National Healthcare

NATIONAL HEALTHCARE….A few days ago, during an email exchange with a friend, I mentioned that I don’t usually tout cost savings as a big argument in favor of universal healthcare. It’s true that a national healthcare plan would almost certainly save money compared to our current Rube Goldberg system, but I suspect the savings would be modest. Rather, the real advantages of national healthcare are related to things like access (getting everyone covered), efficiency (cutting down on useless — or even deliberately counterproductive — administrative bureaucracies), choice (allowing people to choose and keep a family doctor instead of being jerked around everytime their employer decides to switch health providers), and social justice (providing decent, hassle-free healthcare for the poor).

Today, the LA Times has a story that sits at the intersection of several of these issues:

Health plans offered by professional associations were once havens for millions of people who couldn’t get coverage anywhere else. But as medical costs have soared, groups representing professions as varied as law and golf have been forced to stop offering the benefit or been dropped by insurers.

….Although no one tracks association coverage to know how many plans have disappeared, the experience of Marsh Affinity Services is telling. A decade ago, Marsh, which brokers and administers the health plans, had 142 such clients. Today, all but three have shut down.

….Over the same period, the nation’s uninsured population, now estimated at 45 million, rose dramatically, fueled in part by the dearth of affordable options for the self-employed, experts say. Among uninsured workers, nearly 63% are self-employed or work in small firms, Todd Stottlemyer, president of the National Federation of Independent Business, told Congress recently.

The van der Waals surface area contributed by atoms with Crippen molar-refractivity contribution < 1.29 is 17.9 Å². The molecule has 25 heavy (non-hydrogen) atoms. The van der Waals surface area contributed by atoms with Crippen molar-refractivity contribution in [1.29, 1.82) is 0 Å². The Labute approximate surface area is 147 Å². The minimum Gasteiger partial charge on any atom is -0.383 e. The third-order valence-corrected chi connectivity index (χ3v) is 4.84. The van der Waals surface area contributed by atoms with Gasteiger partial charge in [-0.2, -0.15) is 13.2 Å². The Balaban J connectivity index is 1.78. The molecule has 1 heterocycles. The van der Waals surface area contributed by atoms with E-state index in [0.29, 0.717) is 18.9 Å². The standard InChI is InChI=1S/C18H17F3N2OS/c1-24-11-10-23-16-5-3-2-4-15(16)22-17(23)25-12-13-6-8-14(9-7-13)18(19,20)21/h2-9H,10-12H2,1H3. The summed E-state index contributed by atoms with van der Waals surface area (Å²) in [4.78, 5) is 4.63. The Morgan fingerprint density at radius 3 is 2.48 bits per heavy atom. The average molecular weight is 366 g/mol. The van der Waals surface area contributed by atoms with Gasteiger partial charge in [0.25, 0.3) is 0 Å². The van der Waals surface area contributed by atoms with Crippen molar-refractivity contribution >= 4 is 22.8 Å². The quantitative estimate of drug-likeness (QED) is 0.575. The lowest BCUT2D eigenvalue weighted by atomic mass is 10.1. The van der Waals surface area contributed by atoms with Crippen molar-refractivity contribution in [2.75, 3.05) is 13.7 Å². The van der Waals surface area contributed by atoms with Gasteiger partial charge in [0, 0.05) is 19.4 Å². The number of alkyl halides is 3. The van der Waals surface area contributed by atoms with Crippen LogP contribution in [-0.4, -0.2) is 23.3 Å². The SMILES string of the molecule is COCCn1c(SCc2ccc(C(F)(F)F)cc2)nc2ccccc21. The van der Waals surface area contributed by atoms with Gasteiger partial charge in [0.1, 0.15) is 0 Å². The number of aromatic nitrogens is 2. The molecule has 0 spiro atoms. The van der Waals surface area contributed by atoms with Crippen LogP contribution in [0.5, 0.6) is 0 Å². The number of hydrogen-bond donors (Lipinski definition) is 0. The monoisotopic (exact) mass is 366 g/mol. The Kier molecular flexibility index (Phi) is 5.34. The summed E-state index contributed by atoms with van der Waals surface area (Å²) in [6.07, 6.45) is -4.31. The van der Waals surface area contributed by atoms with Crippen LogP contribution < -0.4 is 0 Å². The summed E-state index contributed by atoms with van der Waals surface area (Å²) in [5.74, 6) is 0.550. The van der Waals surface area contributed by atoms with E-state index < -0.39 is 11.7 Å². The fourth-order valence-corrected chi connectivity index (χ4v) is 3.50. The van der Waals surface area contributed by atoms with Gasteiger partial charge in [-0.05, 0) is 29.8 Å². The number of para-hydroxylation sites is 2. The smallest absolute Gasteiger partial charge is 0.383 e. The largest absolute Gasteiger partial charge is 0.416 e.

This shouldn’t come as a surprise. For obvious reasons, health insurers have never been eager to write individual policies, and even in most group policies it’s the employer who bears most of the risk. (If their claim rate goes up during the year, their premiums get bumped the next.) Even worse off are groups that allow its members the option of whether or not to join: they inevitably attract the sickest members in disproportionate numbers, leading to a “death spiral” that’s explained well in the article.

So today, with healthcare costs rising and the population getting older, policies for professional groups are becoming a thing of the past — and individual policies are disappearing along with them. And without that, a lot of people simply can’t afford to start up a company, work for a small business, or become self-employed. They’re stuck.

This is nuts, of course, but it’s inevitable in any system of private healthcare. It’s not that insurance companies are evil, it’s just that they’re in business to make money and you don’t make any money insuring sick people. The fact that these are the people most in need of insurance doesn’t matter.

But it’s still nuts. And that’s why we need national healthcare.